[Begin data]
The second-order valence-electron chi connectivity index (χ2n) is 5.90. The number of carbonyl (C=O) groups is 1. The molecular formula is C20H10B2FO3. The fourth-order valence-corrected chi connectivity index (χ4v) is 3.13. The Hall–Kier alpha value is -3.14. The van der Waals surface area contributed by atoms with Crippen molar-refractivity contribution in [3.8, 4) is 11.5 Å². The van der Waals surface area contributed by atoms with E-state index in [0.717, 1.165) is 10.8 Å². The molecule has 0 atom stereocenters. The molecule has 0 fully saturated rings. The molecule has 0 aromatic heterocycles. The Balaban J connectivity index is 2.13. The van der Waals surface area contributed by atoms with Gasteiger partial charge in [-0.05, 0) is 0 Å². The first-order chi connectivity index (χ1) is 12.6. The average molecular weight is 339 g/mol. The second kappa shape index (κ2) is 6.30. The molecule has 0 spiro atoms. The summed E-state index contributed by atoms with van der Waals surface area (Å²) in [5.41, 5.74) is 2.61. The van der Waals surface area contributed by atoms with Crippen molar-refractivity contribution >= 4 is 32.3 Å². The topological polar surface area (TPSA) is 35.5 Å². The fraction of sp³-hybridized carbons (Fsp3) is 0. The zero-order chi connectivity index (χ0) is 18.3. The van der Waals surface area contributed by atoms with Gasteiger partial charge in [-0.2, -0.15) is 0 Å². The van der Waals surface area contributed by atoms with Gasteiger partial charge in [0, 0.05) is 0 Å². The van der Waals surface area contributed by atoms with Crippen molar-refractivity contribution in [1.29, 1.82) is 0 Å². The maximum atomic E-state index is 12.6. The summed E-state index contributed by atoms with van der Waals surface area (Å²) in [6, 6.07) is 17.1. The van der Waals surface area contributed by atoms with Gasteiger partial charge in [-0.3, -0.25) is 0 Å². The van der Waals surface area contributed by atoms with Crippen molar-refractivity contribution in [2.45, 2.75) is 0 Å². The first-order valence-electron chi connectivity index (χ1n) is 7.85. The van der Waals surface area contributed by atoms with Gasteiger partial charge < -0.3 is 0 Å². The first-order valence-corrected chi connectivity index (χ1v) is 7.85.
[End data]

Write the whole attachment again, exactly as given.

The second-order valence-electron chi connectivity index (χ2n) is 5.90. The number of carbonyl (C=O) groups is 1. The molecular formula is C20H10B2FO3. The fourth-order valence-corrected chi connectivity index (χ4v) is 3.13. The Hall–Kier alpha value is -3.14. The van der Waals surface area contributed by atoms with Crippen molar-refractivity contribution in [3.8, 4) is 11.5 Å². The van der Waals surface area contributed by atoms with E-state index in [0.717, 1.165) is 10.8 Å². The molecule has 0 atom stereocenters. The molecule has 0 fully saturated rings. The molecule has 0 aromatic heterocycles. The Balaban J connectivity index is 2.13. The van der Waals surface area contributed by atoms with Gasteiger partial charge in [-0.05, 0) is 0 Å². The first-order chi connectivity index (χ1) is 12.6. The average molecular weight is 339 g/mol. The second kappa shape index (κ2) is 6.30. The molecule has 0 spiro atoms. The summed E-state index contributed by atoms with van der Waals surface area (Å²) in [5.41, 5.74) is 2.61. The van der Waals surface area contributed by atoms with Crippen molar-refractivity contribution >= 4 is 32.3 Å². The topological polar surface area (TPSA) is 35.5 Å². The fraction of sp³-hybridized carbons (Fsp3) is 0. The zero-order chi connectivity index (χ0) is 18.3. The van der Waals surface area contributed by atoms with Gasteiger partial charge in [-0.2, -0.15) is 0 Å². The van der Waals surface area contributed by atoms with Gasteiger partial charge in [0, 0.05) is 0 Å². The van der Waals surface area contributed by atoms with Crippen molar-refractivity contribution in [1.29, 1.82) is 0 Å². The maximum atomic E-state index is 12.6. The summed E-state index contributed by atoms with van der Waals surface area (Å²) in [6, 6.07) is 17.1. The van der Waals surface area contributed by atoms with Gasteiger partial charge in [-0.3, -0.25) is 0 Å². The van der Waals surface area contributed by atoms with Crippen molar-refractivity contribution in [2.45, 2.75) is 0 Å². The first-order valence-electron chi connectivity index (χ1n) is 7.85. The van der Waals surface area contributed by atoms with Gasteiger partial charge < -0.3 is 0 Å². The first-order valence-corrected chi connectivity index (χ1v) is 7.85.